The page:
orbit innovation,” Bruno said.
The competitive program is available to all U.S. accredited colleges
and universities. They are encouraged to partner with K-12 schools to
further expand science, technology, engineering and math (STEM)
The deadline to apply is June 1. The winning cubesats will be
announced later this summer.
The selection committee will look at a proposal’s mission objectives
in science and STEM, outreach plans for their local community,
technical requirements and the likelihood of meeting the development
schedule. Safety to the flight’s primary payload and ensuring the
cubesat will not threaten or do any harm to the mission will be
Each application will face the following criteria:
* Technical Requirements — 25%
* Mission Objective — 25%
* Outreach Component — 25%
* Proposal Credibility — 15%
* Quality of Proposal — 10%
Six cubesat launch slots are available in this first round of the
program, each payload sized at “1U” in cubesat-speak, for two Atlas 5
missions. The first launch will likely be a geosychronous transfer
orbit mission targeted for mid-2017. The second flight, also to GTO,
is planned for mid-2018.
To apply, visit: http://www.ulalaunch.com/cubesats.aspx
[ANS thanks SpaceFlightNow.com for the above information]
TAPR Dayton Hamvention Digital Forum Announces Presenters
TAPR has announced the presentations for its Dayton Hamvention®
Digital Forum, moderated by Scotty Cowling, WA2DFI, on Friday, May
20, at 9:15 AM.
Among the presentions will be “SatNOGS — A network of open source
satellite ground stations,” by Corey Shields, KB9JHU. CubeSat
operators tend to have few ground stations of their own and rely on
radio amateurs to help collect telemetry. The SatNOGS Project is a
Network of Open Source Satellite Ground Stations, focusing on Low
Earth Orbit (LEO) satellites. Shields will introduce SatNOGS as a way
to increase the amount of data collected and reported from these
Bryan Fields, W9CR, will present “HamWAN High-Speed IP Radio
Network,” an Amateur Radio high-speed IP backbone concept that uses
the same techniques enabling the Internet.
The topic of a presentation by Chris Testa, KD2BMH, will be “SDR
Disrupt.” It will review the landscape and advancements in SDR
technologies over the past year, as numerous technologies are driving
the power-price-performance curve to a new level of efficiency.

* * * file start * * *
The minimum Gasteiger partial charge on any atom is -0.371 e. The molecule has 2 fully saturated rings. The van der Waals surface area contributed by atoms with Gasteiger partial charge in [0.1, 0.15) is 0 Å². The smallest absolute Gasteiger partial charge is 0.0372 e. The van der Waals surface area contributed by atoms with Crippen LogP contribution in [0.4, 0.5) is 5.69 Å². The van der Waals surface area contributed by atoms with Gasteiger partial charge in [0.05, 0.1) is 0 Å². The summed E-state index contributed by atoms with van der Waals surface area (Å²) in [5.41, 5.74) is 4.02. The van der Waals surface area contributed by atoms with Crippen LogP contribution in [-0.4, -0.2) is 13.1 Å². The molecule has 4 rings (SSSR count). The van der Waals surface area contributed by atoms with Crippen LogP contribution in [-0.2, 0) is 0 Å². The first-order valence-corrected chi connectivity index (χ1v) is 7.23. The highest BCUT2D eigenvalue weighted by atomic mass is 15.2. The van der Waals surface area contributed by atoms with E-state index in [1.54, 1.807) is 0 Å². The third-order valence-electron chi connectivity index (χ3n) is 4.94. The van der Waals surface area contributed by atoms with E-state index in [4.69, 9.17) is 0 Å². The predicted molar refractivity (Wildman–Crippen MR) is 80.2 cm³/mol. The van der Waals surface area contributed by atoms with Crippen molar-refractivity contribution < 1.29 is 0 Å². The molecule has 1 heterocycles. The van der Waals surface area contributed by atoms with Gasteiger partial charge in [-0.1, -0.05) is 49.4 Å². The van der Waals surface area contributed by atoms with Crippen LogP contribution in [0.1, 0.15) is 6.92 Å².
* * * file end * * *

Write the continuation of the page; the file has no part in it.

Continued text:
Latest developments in digital voice will also be discussed.
“Spectrum Monitoring with Software Defined Radio,” by Mike Ossmann,
AD0NR, will follow.
More information about TAPR activities at Dayton is on the TAPR
[ANS thanks TAPR and the ARRL for the above information]
OUFTI-1 Telemetry Decoder App
The OUFTI-1 D-STAR CubeSat team have released the format of the CW
telemetry beacon and a Decoder App. The launch, on a Russian Soyuz-
STA Fregat-M from Kourou in South America, is expected to take place
at 21:02:13 UT on Friday, April 22, 2016.
OUFTI-1 is a nano-satellite entirely developed by the students of
the University of Liege (ULg), Belgium, along with two other
engineering schools. It is the first satellite to carry a dedicated
amateur radio D-STAR transponder.
OUFTI-1 amateur radio information including Keps
The PDF of the article ‘D-STAR digital amateur communications in
space with OUFTI-1 CubeSat’ by Jonathan Pisane ON7JPD, Amandine Denis
ON4EYA and Jacques Verly ON9CWD can be downloaded from
IARU coordinated frequencies for all CubeSats on the Russian Soyuz
OUFTI-1 – 145.950 MHz FSK AX25 and D-STAR (uplink 435.045 MHz) – CW
beacon 145.980 MHz
e-st ＠ r-II – 437.485 MHz CW and 1k2 AFSK
AAUSAT-4 – 437.425 MHz
[ANS thanks AMSAT-UK for the above information]
Commemorative ARISS Slow-Scan TV Transmissions a Success
The recent commemorative Amateur Radio on the International Space
Station (ARISS) slow-scan television (SSTV) transmissions from April
11 to April 14 were successful, with images received by many stations
around the world. The SSTV transmissions marked the 15th anniversary
(in 2015) of continuous Amateur Radio operations on the International
The first ISS crew conducted its inaugural ham radio contact from
NA1SS in November 2000, and the first ARISS school/group contact took
place the following month. Since then more than 1000 ARISS
school/group contacts have been completed.
Images received from the ISS have been posted on the gallery
website. Anyone who received SSTV images from the ISS also may post
them there. The SSTV transmissions were in PD180 format. Additional
“MAI-75 Experiment” SSTV transmissions took place on April 14 and
April 15, and these have been posted as well. The commemorative SSTV
images showed a few of the radio amateurs who have served aboard the
The gallery of images can be viewed at
[ANS thanks ARISS and the ARRL for the above information]
Be The First to Catch a Signal From Fly Your Satellite! From Space!
It is time to start listening to space. To celebrate the upcoming
launch of the three Fly Your Satellite! student-built CubeSats into
low Earth orbit, ESA’s Education office challenges the amateur radio
community to listen out for the tiny satellites.
The first three radio amateurs to send a recorded signal from either
AAUSAT4, E-st ＠ r-II or OUFTI-1 will receive a prize from ESA's
The satellites will be launched on 22 April onboard the Soyuz VS-14
flight from the European Spaceport in Kourou, French Guiana. Together
with CNES’ Microscope scientific satellite, they will be auxiliary